The role of mucosal T lymphocytes in regulating intestinal inflammation.
Uhlig HH., Powrie F.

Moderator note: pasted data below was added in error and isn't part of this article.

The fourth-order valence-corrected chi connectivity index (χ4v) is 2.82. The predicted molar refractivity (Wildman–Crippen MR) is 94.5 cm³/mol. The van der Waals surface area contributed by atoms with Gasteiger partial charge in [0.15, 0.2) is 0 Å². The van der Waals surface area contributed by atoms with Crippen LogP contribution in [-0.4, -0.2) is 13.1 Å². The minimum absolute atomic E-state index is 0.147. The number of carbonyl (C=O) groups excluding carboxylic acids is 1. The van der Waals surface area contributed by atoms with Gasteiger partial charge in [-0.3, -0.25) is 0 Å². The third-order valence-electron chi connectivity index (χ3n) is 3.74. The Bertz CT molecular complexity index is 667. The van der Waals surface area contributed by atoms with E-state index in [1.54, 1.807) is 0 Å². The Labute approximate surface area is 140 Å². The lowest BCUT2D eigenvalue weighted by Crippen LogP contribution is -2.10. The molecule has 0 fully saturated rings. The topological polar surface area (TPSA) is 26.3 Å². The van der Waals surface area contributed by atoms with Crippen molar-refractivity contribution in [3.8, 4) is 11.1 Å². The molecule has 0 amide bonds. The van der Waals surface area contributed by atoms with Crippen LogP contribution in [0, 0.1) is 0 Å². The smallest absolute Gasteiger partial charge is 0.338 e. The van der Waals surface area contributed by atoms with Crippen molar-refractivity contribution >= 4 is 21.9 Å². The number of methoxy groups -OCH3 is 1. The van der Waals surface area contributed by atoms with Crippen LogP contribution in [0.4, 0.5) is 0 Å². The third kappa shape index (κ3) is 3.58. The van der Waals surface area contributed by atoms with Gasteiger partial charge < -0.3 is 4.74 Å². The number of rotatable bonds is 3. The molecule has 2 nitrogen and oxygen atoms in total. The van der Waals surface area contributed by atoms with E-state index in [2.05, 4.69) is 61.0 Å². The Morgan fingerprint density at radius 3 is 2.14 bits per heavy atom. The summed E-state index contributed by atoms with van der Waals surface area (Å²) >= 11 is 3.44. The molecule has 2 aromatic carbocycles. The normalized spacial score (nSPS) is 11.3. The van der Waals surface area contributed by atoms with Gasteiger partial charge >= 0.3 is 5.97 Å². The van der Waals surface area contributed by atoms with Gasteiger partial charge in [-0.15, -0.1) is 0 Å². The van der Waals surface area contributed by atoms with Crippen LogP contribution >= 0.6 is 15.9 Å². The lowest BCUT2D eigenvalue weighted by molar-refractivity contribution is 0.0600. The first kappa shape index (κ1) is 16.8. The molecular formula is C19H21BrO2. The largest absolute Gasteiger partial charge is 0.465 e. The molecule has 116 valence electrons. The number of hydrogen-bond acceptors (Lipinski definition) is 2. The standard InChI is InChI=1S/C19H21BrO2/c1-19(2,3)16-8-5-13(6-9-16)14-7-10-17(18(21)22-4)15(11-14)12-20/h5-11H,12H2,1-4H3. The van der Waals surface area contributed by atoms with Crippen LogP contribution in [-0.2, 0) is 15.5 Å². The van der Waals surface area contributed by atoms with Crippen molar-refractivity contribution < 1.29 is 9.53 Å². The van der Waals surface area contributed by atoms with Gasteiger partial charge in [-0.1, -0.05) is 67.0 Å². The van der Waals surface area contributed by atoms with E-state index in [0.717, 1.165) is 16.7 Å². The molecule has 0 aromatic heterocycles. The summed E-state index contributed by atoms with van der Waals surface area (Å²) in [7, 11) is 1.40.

Suppression of chronic intestinal inflammation by different subtypes of T cells has been described in recent years. In particular, naturally arising CD4(+)CD25(+) regulatory T cells and IL-10-producing regulatory T cell type 1 CD4(+) T lymphocytes have been implicated in the regulation of intestinal inflammation. Here we focus on the ability of CD4(+)CD25(+) regulatory T cells to suppress innate and T-cell responses and discuss implications for immunoregulation in human inflammatory bowel disease. Besides the modulation of lymphoproliferation, a role for CD4(+)CD25(+) T cells in down-modulation of innate immune responses is emerging and the immunoregulatory activities of regulatory T cells in vivo may be mediated via effects on dendritic cells. Considering the extraordinary regenerative potential of the intestinal mucosa, the ability to impede pathogenic T-cell responses by active regulation might be of particular therapeutic benefit for the treatment of chronic intestinal inflammatory diseases such as Crohn's disease and ulcerative colitis.